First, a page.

In a report dated June 12, 2008, the International Mathematical Union (IMU), in cooperation with the International Council of Industrial and Applied Mathematics (ICIAM) and the Institute of Mathematical Statistics (IMS), express concern about overreliance on journal impact factors in decisions about library subscriptions and granting of tenure.
From the report's Executive Summary:
Using citation data to assess research ultimately means using citationâ€?based statistics to rank thingsâ€”journals, papers, people, programs, and disciplines. The statistical tools used to rank these things are often misunderstood and misused.
â€¢ For journals, the impact factor is most often used for ranking. This is a simple average derived from the distribution of citations for a collection of articles in the journal. The average captures only a small amount of information about that distribution, and it is a rather crude statistic. In addition, there are many confounding factors when judging journals by citations, and any comparison of journals requires caution when using impact factors. Using the impact factor alone to judge a journal is like using weight alone to judge a person's health.
â€¢ For papers, instead of relying on the actual count of citations to compare individual papers, people frequently substitute the impact factor of the journals in which the papers appear. They believe that higher impact factors must mean higher citation counts. But this is often not the case! This is a pervasive misuse of statistics that needs to be challenged whenever and wherever it occurs.
â€¢ For individual scientists, complete citation records can be difficult to compare. As a consequence, there have been attempts to find simple statistics that capture the full complexity of a scientist's citation record with a single number. The most notable of these is the hâ€?index, which seems to be gaining in popularity. But even a casual inspection of the hâ€?index and its variants shows that these are naÃ¯ve attempts to understand complicated citation records. While they capture a small amount of information about the distribution of a scientist's citations, they lose crucial information that is essential for the assessment of research.
The Wall Street Journal, in a June 16 article covering the report, gives an example from the authors' field:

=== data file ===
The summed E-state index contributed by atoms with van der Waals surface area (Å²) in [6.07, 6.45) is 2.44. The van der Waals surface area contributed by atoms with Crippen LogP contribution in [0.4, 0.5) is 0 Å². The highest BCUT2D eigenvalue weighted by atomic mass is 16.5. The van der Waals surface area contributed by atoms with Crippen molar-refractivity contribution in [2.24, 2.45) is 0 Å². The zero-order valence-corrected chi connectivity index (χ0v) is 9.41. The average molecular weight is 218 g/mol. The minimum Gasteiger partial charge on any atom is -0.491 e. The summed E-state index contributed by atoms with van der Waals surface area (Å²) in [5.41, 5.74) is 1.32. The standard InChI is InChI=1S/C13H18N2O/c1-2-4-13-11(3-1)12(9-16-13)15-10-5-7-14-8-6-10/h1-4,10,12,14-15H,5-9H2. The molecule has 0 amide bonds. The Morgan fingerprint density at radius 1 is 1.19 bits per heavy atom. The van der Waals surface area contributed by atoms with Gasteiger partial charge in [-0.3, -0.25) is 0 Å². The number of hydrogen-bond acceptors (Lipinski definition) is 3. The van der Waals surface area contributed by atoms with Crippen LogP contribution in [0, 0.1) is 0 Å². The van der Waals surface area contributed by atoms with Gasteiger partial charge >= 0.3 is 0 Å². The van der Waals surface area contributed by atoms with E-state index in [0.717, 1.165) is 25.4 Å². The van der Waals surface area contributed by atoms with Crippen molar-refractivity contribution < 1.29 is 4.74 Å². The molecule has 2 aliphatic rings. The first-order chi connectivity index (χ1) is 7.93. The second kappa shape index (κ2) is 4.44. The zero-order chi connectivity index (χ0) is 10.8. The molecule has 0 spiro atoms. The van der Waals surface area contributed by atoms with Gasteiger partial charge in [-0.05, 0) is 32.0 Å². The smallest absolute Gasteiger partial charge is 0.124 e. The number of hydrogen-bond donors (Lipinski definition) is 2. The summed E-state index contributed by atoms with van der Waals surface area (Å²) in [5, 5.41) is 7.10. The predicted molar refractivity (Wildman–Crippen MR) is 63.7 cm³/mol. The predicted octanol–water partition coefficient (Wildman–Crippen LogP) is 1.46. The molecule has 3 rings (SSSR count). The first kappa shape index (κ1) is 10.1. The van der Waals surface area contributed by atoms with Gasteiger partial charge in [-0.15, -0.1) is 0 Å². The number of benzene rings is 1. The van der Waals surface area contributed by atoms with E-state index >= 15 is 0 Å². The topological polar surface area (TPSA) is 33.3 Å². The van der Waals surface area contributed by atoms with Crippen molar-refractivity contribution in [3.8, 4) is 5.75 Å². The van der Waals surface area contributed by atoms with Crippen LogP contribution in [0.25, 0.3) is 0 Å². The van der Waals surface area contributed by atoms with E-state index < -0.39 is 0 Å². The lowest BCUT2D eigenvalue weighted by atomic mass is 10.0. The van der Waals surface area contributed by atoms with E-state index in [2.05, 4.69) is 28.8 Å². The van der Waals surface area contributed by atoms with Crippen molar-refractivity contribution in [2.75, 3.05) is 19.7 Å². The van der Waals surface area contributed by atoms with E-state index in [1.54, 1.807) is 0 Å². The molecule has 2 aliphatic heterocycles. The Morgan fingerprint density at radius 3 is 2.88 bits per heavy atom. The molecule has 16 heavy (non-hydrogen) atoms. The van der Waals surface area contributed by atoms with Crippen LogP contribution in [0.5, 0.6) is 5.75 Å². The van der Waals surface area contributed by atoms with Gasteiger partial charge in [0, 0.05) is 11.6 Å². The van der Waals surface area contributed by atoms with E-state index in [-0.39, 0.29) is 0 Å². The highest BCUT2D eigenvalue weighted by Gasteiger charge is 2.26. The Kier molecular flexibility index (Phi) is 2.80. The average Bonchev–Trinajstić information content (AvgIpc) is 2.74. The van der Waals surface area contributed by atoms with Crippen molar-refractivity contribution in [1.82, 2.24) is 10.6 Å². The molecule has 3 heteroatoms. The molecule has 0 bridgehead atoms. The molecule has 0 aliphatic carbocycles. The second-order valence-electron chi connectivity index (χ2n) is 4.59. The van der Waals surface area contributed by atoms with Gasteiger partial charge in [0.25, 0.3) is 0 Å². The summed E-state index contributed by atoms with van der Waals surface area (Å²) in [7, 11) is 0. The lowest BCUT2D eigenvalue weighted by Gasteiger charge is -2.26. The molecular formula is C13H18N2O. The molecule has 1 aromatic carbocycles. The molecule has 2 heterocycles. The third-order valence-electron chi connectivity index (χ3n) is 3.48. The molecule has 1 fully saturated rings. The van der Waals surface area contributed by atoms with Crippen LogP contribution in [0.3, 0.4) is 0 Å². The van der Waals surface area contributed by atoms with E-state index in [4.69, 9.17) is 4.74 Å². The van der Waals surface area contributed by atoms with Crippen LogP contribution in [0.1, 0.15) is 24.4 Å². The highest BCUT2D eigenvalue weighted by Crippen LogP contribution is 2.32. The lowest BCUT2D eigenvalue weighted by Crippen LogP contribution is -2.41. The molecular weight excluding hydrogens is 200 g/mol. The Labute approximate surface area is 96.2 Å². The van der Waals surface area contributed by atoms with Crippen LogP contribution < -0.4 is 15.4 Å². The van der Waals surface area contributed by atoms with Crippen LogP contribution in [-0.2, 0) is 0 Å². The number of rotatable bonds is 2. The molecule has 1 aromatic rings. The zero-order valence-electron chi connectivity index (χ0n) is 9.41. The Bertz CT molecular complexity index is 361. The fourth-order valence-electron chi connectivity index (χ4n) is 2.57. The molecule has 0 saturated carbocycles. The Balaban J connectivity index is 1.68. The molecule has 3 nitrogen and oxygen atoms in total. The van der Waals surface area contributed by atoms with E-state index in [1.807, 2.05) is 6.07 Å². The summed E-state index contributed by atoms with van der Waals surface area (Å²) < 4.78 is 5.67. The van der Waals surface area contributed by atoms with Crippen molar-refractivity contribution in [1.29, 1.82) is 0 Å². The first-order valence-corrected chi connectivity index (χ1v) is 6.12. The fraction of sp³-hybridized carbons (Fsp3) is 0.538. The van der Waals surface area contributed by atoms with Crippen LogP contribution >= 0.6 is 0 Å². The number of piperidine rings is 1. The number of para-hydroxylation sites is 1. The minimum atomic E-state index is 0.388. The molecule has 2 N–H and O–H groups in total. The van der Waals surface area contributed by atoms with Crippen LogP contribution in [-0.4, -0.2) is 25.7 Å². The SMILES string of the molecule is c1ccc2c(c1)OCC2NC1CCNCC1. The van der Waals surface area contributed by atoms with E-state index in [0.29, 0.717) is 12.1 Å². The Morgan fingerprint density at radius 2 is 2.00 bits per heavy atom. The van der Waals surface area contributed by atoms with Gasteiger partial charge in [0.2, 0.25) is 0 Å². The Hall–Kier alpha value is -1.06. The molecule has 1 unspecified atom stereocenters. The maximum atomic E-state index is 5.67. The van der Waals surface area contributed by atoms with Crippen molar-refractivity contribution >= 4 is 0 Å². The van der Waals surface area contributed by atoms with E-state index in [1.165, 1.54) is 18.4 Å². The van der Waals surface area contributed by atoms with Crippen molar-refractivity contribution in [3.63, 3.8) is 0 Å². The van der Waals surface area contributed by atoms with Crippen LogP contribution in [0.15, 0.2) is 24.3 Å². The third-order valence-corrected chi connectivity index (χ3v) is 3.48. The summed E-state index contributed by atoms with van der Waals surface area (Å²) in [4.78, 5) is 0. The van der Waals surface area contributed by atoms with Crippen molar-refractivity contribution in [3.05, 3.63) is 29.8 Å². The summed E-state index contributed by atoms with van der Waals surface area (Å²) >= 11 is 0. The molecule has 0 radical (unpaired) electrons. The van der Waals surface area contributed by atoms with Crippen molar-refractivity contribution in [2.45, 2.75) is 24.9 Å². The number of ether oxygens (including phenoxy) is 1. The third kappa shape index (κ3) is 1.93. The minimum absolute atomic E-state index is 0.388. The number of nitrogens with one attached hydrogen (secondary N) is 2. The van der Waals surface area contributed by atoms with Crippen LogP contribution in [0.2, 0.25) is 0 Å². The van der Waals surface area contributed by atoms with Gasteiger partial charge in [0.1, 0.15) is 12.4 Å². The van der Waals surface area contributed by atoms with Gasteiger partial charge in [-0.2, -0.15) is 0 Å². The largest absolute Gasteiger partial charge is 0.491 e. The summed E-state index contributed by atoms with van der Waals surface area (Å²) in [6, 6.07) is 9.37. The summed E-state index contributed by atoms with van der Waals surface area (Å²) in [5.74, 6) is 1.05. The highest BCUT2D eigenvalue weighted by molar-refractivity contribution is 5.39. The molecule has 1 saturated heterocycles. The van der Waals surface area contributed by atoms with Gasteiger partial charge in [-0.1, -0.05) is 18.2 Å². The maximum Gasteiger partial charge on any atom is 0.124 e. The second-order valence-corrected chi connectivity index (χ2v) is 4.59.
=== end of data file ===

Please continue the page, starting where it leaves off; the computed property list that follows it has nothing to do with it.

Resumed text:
Mathematicians are particularly vulnerable to quirks in the impact factor, Mr. Ewing said, noting that his colleagues are more likely to cite older work â€” while impact factors use citations within two years of publication â€” and that in general they cite much less than other scientists. â€œSome dean somewhere in a small university might conclude biologists are six times as smart as mathematicians,â€? Mr. Ewing said, adding that it makes about as much sense as ranking peopleâ€™s popularity by the number of people whose hands theyâ€™ve shaken.
From SPARC's June 10 press release:
The Create Change Web site emphasizes the rapid and irreversible changes occurring in the ways faculty share and use academic research results. The site outlines how the advancement of knowledge is fueled by accelerating and enhancing sharing - of journal articles, research data, simulations, syntheses, analyses and other findings. Create Change offers faculty practical ways to look out for their own interests as researchers and delivers the personal perspectives of scholars in 10 different disciplines, from music therapy to chemistry to microbiology, on the benefits of sharing. New interviews are added regularly.
Comments are drawn from full-length interviews published on the Create Change Web site at http://www.createchange.org and target the advantages of depositing works in a digital repository, the ways communication should change in the digital environment, the impact of Open Access and how to maximize scientific progress.
* Linda Hutcheon, Professor of English, University of Toronto
* David Morrison, Professor of Mathematics and Physics, University of California, Santa Barbara
* Carolyn Kenny, Professor of Human Development and Indigenous Studies, Antioch University
* Gary Ward, Professor of Microbiology and Molecular Genetics, University of Vermont
* Gordon Henry Guyatt, Professor of Clinical Epidemiology and Biostatistics, McMaster University, Ontario
* Roy Rosenzweig, former Professor of History and New Media, George Mason University
* Martin Osborne, Professor of Economics, University of Toronto
* Leslie Pack Kaelbling, Professor of Computer Science and Engineering, Massachusetts Institute of Technology
* Zhigang Suo, Professor of Mechanics and Materials, Harvard University
* R. Stephen Berry, Professor Emeritus in the Department of Chemistry and the James Franck Institute, University of Chicago
Moved, that the University Senate
1. Endorse the report of the task force on academic freedom and scholarly communication; and ask appropriate university units to implement the specific recommendations contained in the report, and
2. Strongly recommend that all UO faculty members attach an author's addendum to any copyright transfer they sign for their scholarly work.
Thanks to JQ Johnson (Director of Scholarly Communications and Instructional Support for the University of Oregon Libraries) for the alert and for this summary of the task force report endorsed by the Senate:
The implementation report contains a number of specific recommendations, including an expectation that the detailed rights faculty members need will vary by discipline but will typically include adequate rights to self-archive in the UO's institutional repository. The report also suggests that authors begin the process of negotiating with their publishers by using the Science Commons "delayed access" addendum.